When Dividing Retirement Accounts in Divorce the Division Date Issues
There are a number of questions that need to be answered when splitting a retirement account in the event of a divorce. Often divorced couples focus specifically on the amount or percentage of account balances they share. However, it is also important to find out the date of this department and determine whether or not it includes investment changes. This information is necessary because splitting a retirement account is not as instantaneous as splitting a liquid asset.
Splitting a retirement account in the event of a divorce requires a special court order (usually called a Qualified Domestic Relationship Order or QDRO). The process for obtaining and executing any of these orders is not immediate and requires approval from both the court and the plan administrator. During this time the account changes value. Changes in the value of accounts due to market fluctuations, but also due to withdrawals, loans and current contributions. All of these changes can create chaos for a division if a clear date is not set for the division.
Just look at this simple splitting example:
Pat and Chris agree to share Pats 401 (k) with Chris receiving 50%.
They do not give the date of the division, but they sign their agreement on January 2, 2019. Due to the deadlines for the divorce process in Massachusetts, their hearing for a joint petition for divorce is February 4, 2019. Their judgment on the divorce Nisi issues is on March 6, 2019 and will become final on June 4, 2019 (your legal date of divorce). They have just hired their QDRO writer (on April 1st, 2019) and estimate that the time from QDRO draft start to implementation will be approximately 4 months (for draft, pre-approval, judicial approval, final approval and the implementation). with an estimated money transfer on August 1, 2019.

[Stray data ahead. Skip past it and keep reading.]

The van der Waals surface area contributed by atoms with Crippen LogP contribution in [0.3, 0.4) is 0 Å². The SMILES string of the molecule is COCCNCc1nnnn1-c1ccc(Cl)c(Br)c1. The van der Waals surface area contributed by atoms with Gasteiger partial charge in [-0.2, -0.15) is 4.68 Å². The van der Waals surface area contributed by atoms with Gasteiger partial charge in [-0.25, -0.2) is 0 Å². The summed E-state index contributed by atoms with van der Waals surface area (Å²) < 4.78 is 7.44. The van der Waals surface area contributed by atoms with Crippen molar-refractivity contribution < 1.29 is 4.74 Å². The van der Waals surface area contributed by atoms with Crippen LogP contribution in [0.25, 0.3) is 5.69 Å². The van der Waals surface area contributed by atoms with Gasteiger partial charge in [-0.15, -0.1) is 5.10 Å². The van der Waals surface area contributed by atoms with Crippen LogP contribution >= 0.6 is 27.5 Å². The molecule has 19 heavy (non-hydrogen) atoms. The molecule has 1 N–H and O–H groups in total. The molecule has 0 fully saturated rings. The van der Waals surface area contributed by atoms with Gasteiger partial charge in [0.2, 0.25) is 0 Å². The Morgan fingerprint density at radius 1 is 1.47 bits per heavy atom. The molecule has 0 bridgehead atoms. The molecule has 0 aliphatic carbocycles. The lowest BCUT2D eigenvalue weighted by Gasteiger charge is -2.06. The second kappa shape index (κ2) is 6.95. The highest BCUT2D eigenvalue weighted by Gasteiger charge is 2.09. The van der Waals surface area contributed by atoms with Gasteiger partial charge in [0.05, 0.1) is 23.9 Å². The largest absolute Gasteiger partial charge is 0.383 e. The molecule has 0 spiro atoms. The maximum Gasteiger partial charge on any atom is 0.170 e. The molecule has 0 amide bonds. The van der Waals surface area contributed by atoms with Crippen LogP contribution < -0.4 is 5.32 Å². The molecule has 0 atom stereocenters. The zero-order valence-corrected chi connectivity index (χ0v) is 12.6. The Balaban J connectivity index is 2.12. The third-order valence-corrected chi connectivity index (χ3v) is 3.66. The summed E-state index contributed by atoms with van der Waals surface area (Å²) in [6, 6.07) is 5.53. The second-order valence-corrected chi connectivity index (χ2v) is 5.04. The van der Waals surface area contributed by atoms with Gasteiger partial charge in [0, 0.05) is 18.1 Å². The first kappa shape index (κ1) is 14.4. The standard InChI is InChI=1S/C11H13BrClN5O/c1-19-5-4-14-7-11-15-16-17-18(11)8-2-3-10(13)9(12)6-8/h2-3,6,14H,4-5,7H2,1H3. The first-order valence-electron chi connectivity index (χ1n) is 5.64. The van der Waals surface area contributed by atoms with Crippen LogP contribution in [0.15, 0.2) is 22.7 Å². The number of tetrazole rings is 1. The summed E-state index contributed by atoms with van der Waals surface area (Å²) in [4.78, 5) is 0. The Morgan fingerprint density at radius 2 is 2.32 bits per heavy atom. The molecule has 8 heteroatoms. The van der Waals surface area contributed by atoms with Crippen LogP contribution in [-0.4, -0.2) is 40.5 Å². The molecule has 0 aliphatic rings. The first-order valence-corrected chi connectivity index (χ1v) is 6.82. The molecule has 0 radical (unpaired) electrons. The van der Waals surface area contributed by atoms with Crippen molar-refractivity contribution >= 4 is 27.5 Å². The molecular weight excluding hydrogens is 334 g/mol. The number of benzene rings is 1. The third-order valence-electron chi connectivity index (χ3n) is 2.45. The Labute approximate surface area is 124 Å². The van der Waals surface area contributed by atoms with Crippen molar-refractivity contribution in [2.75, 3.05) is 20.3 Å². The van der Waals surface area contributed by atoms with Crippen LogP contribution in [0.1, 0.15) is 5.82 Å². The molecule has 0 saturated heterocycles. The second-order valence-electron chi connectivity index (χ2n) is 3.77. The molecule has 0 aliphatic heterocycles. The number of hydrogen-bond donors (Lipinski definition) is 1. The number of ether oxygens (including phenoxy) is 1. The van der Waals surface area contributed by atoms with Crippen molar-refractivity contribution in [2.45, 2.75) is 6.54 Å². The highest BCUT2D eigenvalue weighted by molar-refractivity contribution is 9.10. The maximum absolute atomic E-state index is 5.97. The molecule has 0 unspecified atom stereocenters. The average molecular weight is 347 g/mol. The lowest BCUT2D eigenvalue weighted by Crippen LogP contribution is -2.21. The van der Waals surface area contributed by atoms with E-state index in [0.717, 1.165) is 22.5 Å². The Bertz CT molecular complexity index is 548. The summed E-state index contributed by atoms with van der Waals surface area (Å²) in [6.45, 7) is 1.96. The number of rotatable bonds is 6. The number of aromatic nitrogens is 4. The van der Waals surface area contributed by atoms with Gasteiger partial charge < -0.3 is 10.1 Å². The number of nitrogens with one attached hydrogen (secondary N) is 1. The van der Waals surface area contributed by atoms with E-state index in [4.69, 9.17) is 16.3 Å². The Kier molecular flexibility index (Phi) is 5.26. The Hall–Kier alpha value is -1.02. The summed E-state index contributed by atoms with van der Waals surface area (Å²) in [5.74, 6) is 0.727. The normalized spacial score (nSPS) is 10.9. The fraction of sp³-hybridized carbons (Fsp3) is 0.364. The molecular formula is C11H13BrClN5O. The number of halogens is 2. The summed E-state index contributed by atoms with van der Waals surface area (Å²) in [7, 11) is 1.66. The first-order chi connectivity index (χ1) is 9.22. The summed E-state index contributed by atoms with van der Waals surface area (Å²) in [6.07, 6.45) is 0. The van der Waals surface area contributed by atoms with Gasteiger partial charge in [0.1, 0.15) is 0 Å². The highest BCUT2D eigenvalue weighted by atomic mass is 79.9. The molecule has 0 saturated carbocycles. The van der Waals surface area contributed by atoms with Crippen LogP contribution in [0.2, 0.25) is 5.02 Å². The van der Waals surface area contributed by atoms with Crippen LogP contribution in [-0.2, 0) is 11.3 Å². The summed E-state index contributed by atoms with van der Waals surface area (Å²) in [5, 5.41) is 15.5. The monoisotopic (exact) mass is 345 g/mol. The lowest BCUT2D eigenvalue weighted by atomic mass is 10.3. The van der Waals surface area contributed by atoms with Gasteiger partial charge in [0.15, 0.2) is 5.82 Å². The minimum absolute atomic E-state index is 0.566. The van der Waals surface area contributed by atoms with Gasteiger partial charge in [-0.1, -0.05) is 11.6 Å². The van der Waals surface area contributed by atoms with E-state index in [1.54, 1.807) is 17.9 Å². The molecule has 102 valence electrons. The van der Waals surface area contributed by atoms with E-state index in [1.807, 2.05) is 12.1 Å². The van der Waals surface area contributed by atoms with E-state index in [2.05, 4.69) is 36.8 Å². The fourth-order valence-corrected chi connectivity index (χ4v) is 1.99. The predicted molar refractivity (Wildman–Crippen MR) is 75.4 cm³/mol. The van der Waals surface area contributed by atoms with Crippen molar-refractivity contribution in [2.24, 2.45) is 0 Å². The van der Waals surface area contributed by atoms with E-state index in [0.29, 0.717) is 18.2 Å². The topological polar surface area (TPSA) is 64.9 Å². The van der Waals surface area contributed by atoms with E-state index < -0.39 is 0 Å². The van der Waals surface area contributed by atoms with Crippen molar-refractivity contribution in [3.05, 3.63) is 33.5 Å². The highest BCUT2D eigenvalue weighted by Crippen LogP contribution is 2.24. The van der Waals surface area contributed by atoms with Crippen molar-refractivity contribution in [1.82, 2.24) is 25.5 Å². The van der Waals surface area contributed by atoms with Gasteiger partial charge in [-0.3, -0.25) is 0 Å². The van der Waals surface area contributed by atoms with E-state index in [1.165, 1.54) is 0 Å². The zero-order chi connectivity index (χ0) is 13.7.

The following are the changing values in the 401 (k)
January 2, 2019: $ 400,000
February 4, 2019: USD 410,000 (from 1/2/19 posts of USD 1,000, approx. USD 9,000 investment gain)
March 6, 2019: USD 425,000 (from 1/2/19 posts of USD 2,000, approx. Investment gain of USD 23,000)
June 4, 2019: USD 436,000 (from 1/2/19 posts of USD 10,000, approx. Investment gain of USD 26,000)
August 1, 2019: USD 438,000 (from 1/2/19 posts of USD 14,000, approx. USD 24,000 investment gain)
Pat continued to contribute to the account and investments spiked in the spring, but there were some losses in investments in July. Now consider the different distribution of funds on August 1, 2019, depending on which distribution date is chosen:
|Date of assessment||Including investment changes||Without investment changes|
|Pat keeps||Chris receives||Pat keeps||Chris receives|
|Date of agreement (January 2, 2019)||$ 226,000||$ 212,000||$ 238,000||$ 200,000|
|Date of the hearing (February 4, 2019)||$ 225,500||$ 212,500||$ 233,000||$ 205,000|
|Divorce decree Nisi (March 6, 2019)||$ 226,000||$ 213,000||$ 225,500||$ 212,500|
|Judgment on Absolute Divorce (June 4, 2019)||$ 221,000||$ 217,000||$ 220,000||$ 218,000|
|Transfer date (August 1, 2019)||$ 219,000||$ 219,000||$ 219,000||$ 219,000|
* I’ve used round numbers for demonstration purposes, but there would be some additional differences due to investment gains or losses in contributions made between January 1, 2019 and August 1, 2019, and this would change these numbers slightly as well.
In this example, Chris gets more from the account if all contributions are included (a later distribution date) and in most cases a higher resulting amount if investment gains are also included (except when using June 4, 2019 due to the decline in investment values in July). A later evaluation date is obviously better for Chris, but is it fair?
Pat may not believe that it is fair to split the posts after a certain period of time, and Pat’s risk will only increase if the QDRO process is delayed for some reason and the transfer date is later than August 1, 2019 lies. What’s fair is always subjective, and one of the benefits of having a set evaluation date (regardless of the date) is that it motivates Chris to delay the QDRO process.
In dividing investment profits, Pat and Chris share the same risks and benefits of a growing or declining market. For these reasons, most divorced couples choose to share the investment gains and losses and set a specific valuation date. In some cases there may be reasons to deviate from the typical ones. However, it is important that everyone understands these risks and benefits so that they can make an informed decision.
As QDRO preparation experts and consultants, the staff at Gray Jay Endeavours, LLC want their clients to provide clear instructions on how to prepare the QDRO, preferably in their divorce settlement itself, so that there is no possibility of later disagreement if the market or the QDRO changes is delayed due to unforeseen circumstances. Many experts, like Gray Jay, will also assist with reviewing or drafting retirement regulations to ensure that all of these issues are addressed.